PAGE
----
Will I still be able to get my medication?
You may be worried about whether there will be a shortage of medication. The Irish Pharmacy Union (IPU) has reassured members of the public that pharmacies across the country are remaining open and medicines will continue to be available to treat patients. In a statement, the IPU said that “there are no supply shortages; stockpiling is completely unnecessary and, in fact, could itself trigger drug shortages.”
Stress triggers my migraine and I am very anxious and worried at this time – do you have any advice for managing stress?
It is a very stressful time at the moment, and many people are worried about how the current situation will impact their migraine. In the face of isolation and uncertainty, minding our mental health will be one of the immediate challenges that we all face. While this is naturally a worrying time, there are many things we can do to mind our mental health and boost our immunity and well-being at this time. Being proactive about how you handle this crisis can help to keep both your mind and body stronger. Here are some tips we have put together to help you.
- Focus on those things that are within your control. Hand washing, staying at home, limiting unnecessary travel and contact with others are steps we can all take to decrease our personal risk and protect others.
- Focus on the facts. The constant stream of social media updates and news reports about coronavirus could cause you to feel worried. Sometimes it can be difficult to separate facts from rumours. Use trustworthy and reliable sources, such as the HSE, to get your news.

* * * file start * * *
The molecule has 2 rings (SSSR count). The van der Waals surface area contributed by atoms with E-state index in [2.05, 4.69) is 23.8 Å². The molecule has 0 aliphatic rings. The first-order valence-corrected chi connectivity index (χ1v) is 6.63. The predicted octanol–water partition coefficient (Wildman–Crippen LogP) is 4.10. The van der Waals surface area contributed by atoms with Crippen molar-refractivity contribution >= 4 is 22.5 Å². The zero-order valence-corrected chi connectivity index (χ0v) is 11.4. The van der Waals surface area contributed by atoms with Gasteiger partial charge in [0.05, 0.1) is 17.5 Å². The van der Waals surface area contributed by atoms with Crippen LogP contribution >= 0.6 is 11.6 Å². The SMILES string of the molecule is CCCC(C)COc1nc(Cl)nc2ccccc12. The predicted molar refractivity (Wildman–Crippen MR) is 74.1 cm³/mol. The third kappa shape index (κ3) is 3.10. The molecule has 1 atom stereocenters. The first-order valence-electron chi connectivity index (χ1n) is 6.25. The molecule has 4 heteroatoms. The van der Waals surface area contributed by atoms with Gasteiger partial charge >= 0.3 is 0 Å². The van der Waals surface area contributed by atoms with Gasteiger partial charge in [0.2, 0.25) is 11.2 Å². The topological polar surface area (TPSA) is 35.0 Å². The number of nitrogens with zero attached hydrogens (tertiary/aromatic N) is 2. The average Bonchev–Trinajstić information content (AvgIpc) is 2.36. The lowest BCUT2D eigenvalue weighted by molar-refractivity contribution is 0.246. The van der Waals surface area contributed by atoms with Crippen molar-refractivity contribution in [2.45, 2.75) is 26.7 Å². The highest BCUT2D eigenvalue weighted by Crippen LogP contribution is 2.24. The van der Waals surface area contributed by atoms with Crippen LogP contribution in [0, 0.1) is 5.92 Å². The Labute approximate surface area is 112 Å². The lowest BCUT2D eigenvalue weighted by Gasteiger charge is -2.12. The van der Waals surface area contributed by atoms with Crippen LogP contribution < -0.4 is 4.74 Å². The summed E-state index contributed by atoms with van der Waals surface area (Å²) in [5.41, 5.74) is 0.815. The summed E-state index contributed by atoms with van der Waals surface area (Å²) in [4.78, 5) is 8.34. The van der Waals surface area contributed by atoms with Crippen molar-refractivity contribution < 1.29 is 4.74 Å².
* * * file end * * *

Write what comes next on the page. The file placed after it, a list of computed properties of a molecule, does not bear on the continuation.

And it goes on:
- Practice good self-care. It’s important to pay attention to your self-care needs, especially during times of stress. Eating a healthy, balanced diet, avoiding excessive alcohol and stimulants, getting plenty of sleep, practising relaxation techniques, such as breathing exercises and meditation, and taking daily exercise are key ways to stay physically and psychologically healthy during stressful times.
- Stick to a daily routine. Your daily routine may be affected by the coronavirus outbreak in different ways. For those of us who are working from home maintaining a routine can be challenging. Try to stick to a working routine as much as possible – this includes structuring your day with regular breaks (try working in 45-60 minute chunks of focused work followed by a short break), minimizing distractions, stopping for lunch, getting some fresh air, avoiding staying in the same position for prolonged periods of time and keeping hydrated.
- Stay connected. Now is the time to pick up the phone, make a video call and stay in touch with each other. Mutual support is key to getting through this time.
You might also like to read our recent post on Migraine and Isolation for more tips and helpful resources.
Can I contact the Migraine Association if I have other questions?
We want to reassure you that we are here to provide as much support as we can during this challenging time. The situation with COVID-19 is rapidly evolving but our commitment to you remains consistent. Our phone lines remain open to you – Monday- Friday 10 am -12 pm and 2 pm – 4 pm. However, please note, you may receive a quicker response if you email us at firstname.lastname@example.org or contact us via our Facebook page www.facebook.com/migraineireland.
We will continue to update this page as more questions arise. For more FAQs on Migraine in general please see https://bit.ly/2Jq8kGs